In a post-lit­er­ate so­ci­ety in which the im­age is king, the scope for mis­chief is al­most without limit. I sus­pect that it will not be long be­fore we see a Holo­caust-de­nial film. It could take the form of a The Da Vinci Code - style thriller, and be pack­aged as straight­for­ward en­ter­tain­ment.

The com­mer­cial po­ten­tial for such a project is turned into use­less rub­ble, pretty iron lace­work bent and twisted, bull­nose ve­randa and del­i­cate turned ve­randa posts crushed, and wooden floor­boards — where shoes from lace-up Vic­to­rian boots to fancy flap­pers, danc­ing shoes and cheap Chi­nese im­ports have trod — are now just a pile of splin­ters.

This house would have seen bus­tles and camisoles and corsets; elec­tric light and ev­ery new au­to­mo­bile; and now it seems to screech and scream as it’s twisted and crushed. In the past, th­ese ar­chi­tec­tural fea­tures would have been ex­pertly sal­vaged so an­other builder could in­cor­po­rate them into many new homes and the crafts­man­ship could be en­joyed again. We’re told by de­vel­op­ers that you can’t stop progress, and we feel bul­lied and shamed if we like things the way they are. But th­ese old homes and the land they stand on, the his­tory sur­round­ing th­ese huge, above all in the Mid­dle East and the Far East. If it were banned un­der Holo­caust de­nial leg­is­la­tion in some Euro­pean coun­tries, this would only con­vince con­spir­acy the­o­rists that the Holo­caust is a Zion­ist ex­ag­ger­a­tion or even in­ven­tion. Al­ready in Bri­tish schools, many teach­ers have stopped men­tion­ing the Holo­caust to avoid of­fend­ing Mus­lim stu­dents. This is be­cause, ac­cord­ing to one sur­vey, only 29 per cent of Mus­lims in Bri­tain ac­cept that the Holo­caust took place as West­ern his­tory books de­scribe it.

Po­lit­i­cal cor­rect­ness is so easy to ex­ploit. Uni­ver­si­ties in the US, sup­pos­edly the guardians of in­tel­lec­tual rigour and sci­en­tific proof, have been cowed into ac­cept­ing cour­ses that clearly re­ject nor­mal stan­dards of ev­i­dence. This is per­haps the log­i­cal ex­treme of the anti-hi­er­ar­chi­cal revo­lu­tion be­gun in the 1960s and now taken to a ridicu­lous and danger­ous de­gree.

It may sound alarmist when one talks of th­ese at­tempts to frag­ment proven re­al­ity. Yet the ef­fects of coun­ter­knowl­edge and pseudo-his­tory might de­velop into a big­ger threat to lib­eral democ­racy than the au­thor­i­tar­ian on­slaughts of Joseph Stalin and Adolf Hitler.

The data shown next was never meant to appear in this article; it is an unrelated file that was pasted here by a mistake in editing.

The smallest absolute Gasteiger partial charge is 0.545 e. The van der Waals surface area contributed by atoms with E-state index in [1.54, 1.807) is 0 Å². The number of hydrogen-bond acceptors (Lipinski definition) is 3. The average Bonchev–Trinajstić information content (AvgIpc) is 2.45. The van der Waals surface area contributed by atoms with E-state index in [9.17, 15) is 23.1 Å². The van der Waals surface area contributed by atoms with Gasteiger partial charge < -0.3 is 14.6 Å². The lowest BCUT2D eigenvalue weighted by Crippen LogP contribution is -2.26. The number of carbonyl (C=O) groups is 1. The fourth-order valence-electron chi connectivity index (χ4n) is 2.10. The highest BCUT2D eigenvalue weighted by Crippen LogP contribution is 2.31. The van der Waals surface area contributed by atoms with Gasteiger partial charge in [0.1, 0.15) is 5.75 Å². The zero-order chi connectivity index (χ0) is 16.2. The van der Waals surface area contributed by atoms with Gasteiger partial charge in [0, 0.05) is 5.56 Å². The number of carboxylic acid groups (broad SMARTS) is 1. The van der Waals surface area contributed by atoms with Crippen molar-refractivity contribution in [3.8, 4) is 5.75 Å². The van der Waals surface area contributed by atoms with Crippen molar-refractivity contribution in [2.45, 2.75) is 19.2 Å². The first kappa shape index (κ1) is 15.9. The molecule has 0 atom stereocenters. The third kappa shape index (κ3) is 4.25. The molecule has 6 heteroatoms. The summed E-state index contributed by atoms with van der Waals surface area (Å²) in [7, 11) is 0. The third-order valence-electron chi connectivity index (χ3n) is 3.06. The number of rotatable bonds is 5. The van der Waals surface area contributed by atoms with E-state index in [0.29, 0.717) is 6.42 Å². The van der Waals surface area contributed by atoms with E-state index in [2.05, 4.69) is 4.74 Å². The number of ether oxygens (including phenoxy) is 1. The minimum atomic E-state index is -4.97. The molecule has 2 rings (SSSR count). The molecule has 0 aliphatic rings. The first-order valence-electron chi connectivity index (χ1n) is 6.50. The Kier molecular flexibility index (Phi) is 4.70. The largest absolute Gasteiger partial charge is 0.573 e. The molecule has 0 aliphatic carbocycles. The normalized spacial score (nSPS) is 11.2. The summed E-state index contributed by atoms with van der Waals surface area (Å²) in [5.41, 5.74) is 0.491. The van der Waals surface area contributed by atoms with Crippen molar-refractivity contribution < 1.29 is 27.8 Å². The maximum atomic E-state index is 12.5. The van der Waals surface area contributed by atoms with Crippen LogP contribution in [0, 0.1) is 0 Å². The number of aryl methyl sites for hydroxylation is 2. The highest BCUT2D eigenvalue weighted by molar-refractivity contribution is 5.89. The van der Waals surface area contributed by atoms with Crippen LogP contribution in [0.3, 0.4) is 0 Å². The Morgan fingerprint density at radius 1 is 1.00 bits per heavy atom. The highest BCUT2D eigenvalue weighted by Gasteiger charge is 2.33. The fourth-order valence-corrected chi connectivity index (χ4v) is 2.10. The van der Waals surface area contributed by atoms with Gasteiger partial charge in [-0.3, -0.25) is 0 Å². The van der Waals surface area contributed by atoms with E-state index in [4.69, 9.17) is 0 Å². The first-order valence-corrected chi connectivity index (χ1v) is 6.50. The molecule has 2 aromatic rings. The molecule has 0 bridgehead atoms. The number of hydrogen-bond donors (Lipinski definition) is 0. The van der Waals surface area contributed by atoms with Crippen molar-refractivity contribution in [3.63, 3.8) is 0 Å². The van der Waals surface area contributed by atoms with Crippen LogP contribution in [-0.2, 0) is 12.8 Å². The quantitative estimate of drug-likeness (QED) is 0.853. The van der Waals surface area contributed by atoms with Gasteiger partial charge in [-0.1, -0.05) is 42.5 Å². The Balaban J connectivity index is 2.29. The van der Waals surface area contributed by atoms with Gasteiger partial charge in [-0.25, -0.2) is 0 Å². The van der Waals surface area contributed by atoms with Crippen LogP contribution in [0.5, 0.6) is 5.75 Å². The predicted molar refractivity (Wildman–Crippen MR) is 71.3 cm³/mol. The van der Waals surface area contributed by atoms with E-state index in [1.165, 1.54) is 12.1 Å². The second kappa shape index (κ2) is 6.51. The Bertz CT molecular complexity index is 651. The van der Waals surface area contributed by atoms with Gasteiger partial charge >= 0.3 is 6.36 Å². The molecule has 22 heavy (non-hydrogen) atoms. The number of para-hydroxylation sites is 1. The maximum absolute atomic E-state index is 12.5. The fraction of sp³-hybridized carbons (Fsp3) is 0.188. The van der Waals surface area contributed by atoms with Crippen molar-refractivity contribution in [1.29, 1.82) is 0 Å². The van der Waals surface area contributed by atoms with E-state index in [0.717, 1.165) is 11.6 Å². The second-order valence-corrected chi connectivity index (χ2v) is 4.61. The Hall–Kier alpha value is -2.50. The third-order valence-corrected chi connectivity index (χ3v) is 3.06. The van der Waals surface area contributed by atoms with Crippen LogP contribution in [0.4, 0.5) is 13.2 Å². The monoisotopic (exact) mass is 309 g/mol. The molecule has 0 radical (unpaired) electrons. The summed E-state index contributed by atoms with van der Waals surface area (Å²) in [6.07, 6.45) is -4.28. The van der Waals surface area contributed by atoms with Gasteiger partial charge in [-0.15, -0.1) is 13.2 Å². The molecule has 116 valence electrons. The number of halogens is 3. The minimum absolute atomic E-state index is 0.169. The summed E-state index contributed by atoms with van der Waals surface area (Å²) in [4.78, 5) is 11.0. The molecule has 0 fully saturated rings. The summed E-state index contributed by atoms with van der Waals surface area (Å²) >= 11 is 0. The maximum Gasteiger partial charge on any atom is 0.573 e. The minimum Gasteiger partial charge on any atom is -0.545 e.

This new, in­sid­i­ous power to pro­duce in­tel­lec­tual and sci­en­tific chaos is easy to un­der­es­ti­mate. It should be the duty of not just ev­ery sci­en­tist and his­to­rian, but also of ev­ery writer, pub­lisher, film­maker, TV pro­ducer and or­di­nary ci­ti­zen to fight all at­tempts to ex­ploit the ig­no­rance and gulli­bil­ity of audiences. To­day’s silly con­spir­acy the­ory in the West can eas­ily be­come to­mor­row’s ar­ti­cle of faith in the world at large. Quite sim­ply, we play with facts at our peril. From sell­ing fic­tion as truth in films to ped­dling the big lies of coun­ter­knowl­edge is not such a very big step af­ter all.

The Sun­day Times Antony Beevor is the au­thor of four nov­els and eight works of non­fic­tion, in­clud­ing Stal­in­grad, Berlin: The Down­fall 1945 and The Bat­tle for Spain. places, needs to be swept away, not for progress, but for profit.

This old house cost $ 1.3 mil­lion but the de­vel­op­ers also bought the neigh­bour’s gar­den be­cause they needed more space for their chil­dren to play. Once they had it, they had the space for their dream home: a large struc­ture that will take up most of the land, leav­ing lit­tle for any child to play in.

I won­der if they will en­joy their home for 30 or more years and imag­ine the his­tory that was lived in the re­main­ing old houses in the street. Or whether they will move on in a year or two be­cause their dream is now quite un­fash­ion­able and they can make a profit some­where else.

This house was the old­est in the street. It wasn’t al­ways; the orig­i­nal farm­house built by the first res­i­dents in this area in the 1860s was de­mol­ished about five years ago.

There are a hand­ful of newer old homes left. The own­ers aren’t old but we al­ready know that some time down the track a more pow­er­ful per­son will sweep aside us and our homes, seen as in­signif­i­cant and in­con­ve­nient piles of bricks, and an­other place of mem­o­ries and sim­ple fam­ily his­tory for gen­er­a­tions will be gone.

this­life@ theaus­tralian. com. au For This Life guide­lines, go to www. theaus­tralian. com. au/ life­style.

Il­lus­tra­tion: John Tiedemann